The Raglan-based company has developed an anti-poaching ‘eye in the sky’ drone. It’s a heavy duty drone, with an 8km range, and a built-in heat sensing camera.

“There’s a pilot with a base station and they have a screen, and from that screen they can essentially scout the whole area.”

The drone monitors the movements of rhinos and poachers and assists patrol teams, particularly after dark.

“They can’t see a thing really at night… obviously because it’s dark. But switch on an infrared camera or heat sensing camera, and suddenly you can see.”

And just like a car alarm, it’s hoped that even the drone’s presence will act as a deterrent… (Continue to full story here)

South African rhino film wins top awards at US film festivals (full story: AG News Desk)
Collection of photos showing STROOP film producers receiving awards

© STROOP

The South African feature documentary STROOP – Journey into the Rhino Horn War has won the coveted Best Documentary award at the prestigious San Diego International Film Festival held this past weekend.

Hollywood’s Mudbound producer Kyle Tekiela presented the award to filmmakers Bonné de Bod and Susan Scott saying, “documentaries tell stories that bring big issues to light and the jury felt this was one of the biggest of them all, that poignantly conveys the struggle the world’s rhinos are having to remain alive for the next decade”.

The weekend was a winning one for the filmmakers as they also scooped an additional two awards – from the LA-based Glendale International Film Festival where they picked the Best Female Filmmakers award (a huge accomplishment given that over 130-films across fiction and documentary were in competition, which meant that STROOP was given the nod across all genres). And – also in LA – from the city’s premiere film festival, LA Femme, which supports women producers from around the world, De Bod and Scott were awarded the Special Documentary of Focus Award… (Continue to full story here)

Ugandan ranger wins prestigious Tusk Wildlife Ranger Award 2018 (full story: AG News Desk)
Julius Obwona – Tusk Wildlife Ranger Award Winner 2018

Julius Obwona – Tusk Wildlife Ranger Award Winner 2018 © Sarah Marshall

“Every creature in this world has a purpose and a positive one. We should strike a balance living in harmony with them. These resources must be protected!” Julius Obwona – Tusk Wildlife Ranger Award Winner 2018

The annual Tusk Conservation Awards, in partnership with Investec Asset Management, celebrate extraordinary people, whose work and lives might otherwise go unnoticed outside their fields. Their work with wildlife and communities in Africa safeguards the future for us all. The Tusk Wildlife Ranger Award gives international recognition to the men and women who face danger every day to protect Africa’s wildlife. Rangers often work for little reward, risking and even losing their lives to protect the world’s wildlife and its fragile ecosystems.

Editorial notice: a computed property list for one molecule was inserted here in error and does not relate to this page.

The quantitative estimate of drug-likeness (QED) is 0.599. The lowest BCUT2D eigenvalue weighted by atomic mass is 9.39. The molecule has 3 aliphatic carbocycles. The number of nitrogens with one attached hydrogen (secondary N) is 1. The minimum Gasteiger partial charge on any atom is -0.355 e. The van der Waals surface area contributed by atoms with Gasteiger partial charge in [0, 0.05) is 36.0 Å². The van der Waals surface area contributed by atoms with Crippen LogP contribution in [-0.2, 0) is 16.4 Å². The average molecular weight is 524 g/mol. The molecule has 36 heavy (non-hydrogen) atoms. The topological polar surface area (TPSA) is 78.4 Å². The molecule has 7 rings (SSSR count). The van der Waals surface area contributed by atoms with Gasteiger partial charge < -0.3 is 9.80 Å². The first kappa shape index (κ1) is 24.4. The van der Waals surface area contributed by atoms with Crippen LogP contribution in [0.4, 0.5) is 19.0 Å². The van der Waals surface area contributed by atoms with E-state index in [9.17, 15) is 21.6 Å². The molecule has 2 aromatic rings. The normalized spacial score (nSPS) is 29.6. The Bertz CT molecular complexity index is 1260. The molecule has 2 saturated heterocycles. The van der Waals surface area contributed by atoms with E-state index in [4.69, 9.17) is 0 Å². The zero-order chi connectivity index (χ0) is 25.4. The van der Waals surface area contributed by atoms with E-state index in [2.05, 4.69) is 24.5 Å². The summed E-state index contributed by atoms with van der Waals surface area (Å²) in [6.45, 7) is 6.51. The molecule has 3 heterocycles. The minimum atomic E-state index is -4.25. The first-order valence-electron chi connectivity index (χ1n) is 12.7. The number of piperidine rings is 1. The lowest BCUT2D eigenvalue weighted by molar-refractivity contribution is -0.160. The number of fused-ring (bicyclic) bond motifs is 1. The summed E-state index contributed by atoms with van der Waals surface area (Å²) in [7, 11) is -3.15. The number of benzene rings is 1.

Julius Obwona joined the then Uganda National Parks in 1995 as a ranger, rising through the ranks to become Assistant Warden and then Warden in Charge of Law Enforcement. Much of his operational experience was gained when the Lord’s Resistance Army were very active in the Murchinson Falls Conservation Area. Julius worked with the Ugandan army to counter and remove the rebel group. Julius now supervises over 300 staff.

Since 2014 Julius has trained over 600 rangers, now widely deployed throughout Murchinson. He headed up the creation of the Marine Ranger Unit and was integral in planning the location of the seven new Ranger Posts. This is even more impressive, considering that in 2013 there was only one working vehicle in Murchinson and all operations were done on foot.

Over the past 18 months his leadership has led to the prosecution of 720 suspects involved in wildlife related crimes, 620 being successfully convicted. Fourteen were notorious, heavily-armed elephant poachers. His efforts have led to major reductions in elephant and bushmeat poaching. Julius and his teams of rangers have confiscated over ten metric tonnes of snares, reducing the three elephants a day formerly being seen in traps to around three a month… (Continue to full story here)